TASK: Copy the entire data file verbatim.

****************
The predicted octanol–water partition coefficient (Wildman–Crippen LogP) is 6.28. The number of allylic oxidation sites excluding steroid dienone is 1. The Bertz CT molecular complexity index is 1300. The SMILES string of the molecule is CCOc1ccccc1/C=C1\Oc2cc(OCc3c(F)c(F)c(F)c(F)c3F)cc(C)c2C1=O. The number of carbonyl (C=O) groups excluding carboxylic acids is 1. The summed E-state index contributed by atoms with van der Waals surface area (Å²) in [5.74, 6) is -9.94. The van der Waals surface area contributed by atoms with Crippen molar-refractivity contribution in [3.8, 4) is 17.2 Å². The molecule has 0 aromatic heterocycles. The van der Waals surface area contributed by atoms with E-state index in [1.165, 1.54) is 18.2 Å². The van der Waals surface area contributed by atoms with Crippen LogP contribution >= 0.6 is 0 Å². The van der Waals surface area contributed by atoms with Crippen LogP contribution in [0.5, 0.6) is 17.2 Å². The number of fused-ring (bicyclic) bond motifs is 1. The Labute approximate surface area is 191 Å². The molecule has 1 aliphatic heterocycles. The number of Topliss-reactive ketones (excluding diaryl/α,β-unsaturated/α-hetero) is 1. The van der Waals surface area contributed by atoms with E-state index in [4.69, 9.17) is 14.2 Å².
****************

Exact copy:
The predicted octanol–water partition coefficient (Wildman–Crippen LogP) is 6.28. The number of allylic oxidation sites excluding steroid dienone is 1. The Bertz CT molecular complexity index is 1300. The SMILES string of the molecule is CCOc1ccccc1/C=C1\Oc2cc(OCc3c(F)c(F)c(F)c(F)c3F)cc(C)c2C1=O. The number of carbonyl (C=O) groups excluding carboxylic acids is 1. The summed E-state index contributed by atoms with van der Waals surface area (Å²) in [5.74, 6) is -9.94. The van der Waals surface area contributed by atoms with Crippen molar-refractivity contribution in [3.8, 4) is 17.2 Å². The molecule has 0 aromatic heterocycles. The van der Waals surface area contributed by atoms with E-state index in [1.165, 1.54) is 18.2 Å². The van der Waals surface area contributed by atoms with Crippen LogP contribution >= 0.6 is 0 Å². The van der Waals surface area contributed by atoms with Crippen LogP contribution in [0.5, 0.6) is 17.2 Å². The number of fused-ring (bicyclic) bond motifs is 1. The Labute approximate surface area is 191 Å². The molecule has 1 aliphatic heterocycles. The number of Topliss-reactive ketones (excluding diaryl/α,β-unsaturated/α-hetero) is 1. The van der Waals surface area contributed by atoms with E-state index in [4.69, 9.17) is 14.2 Å².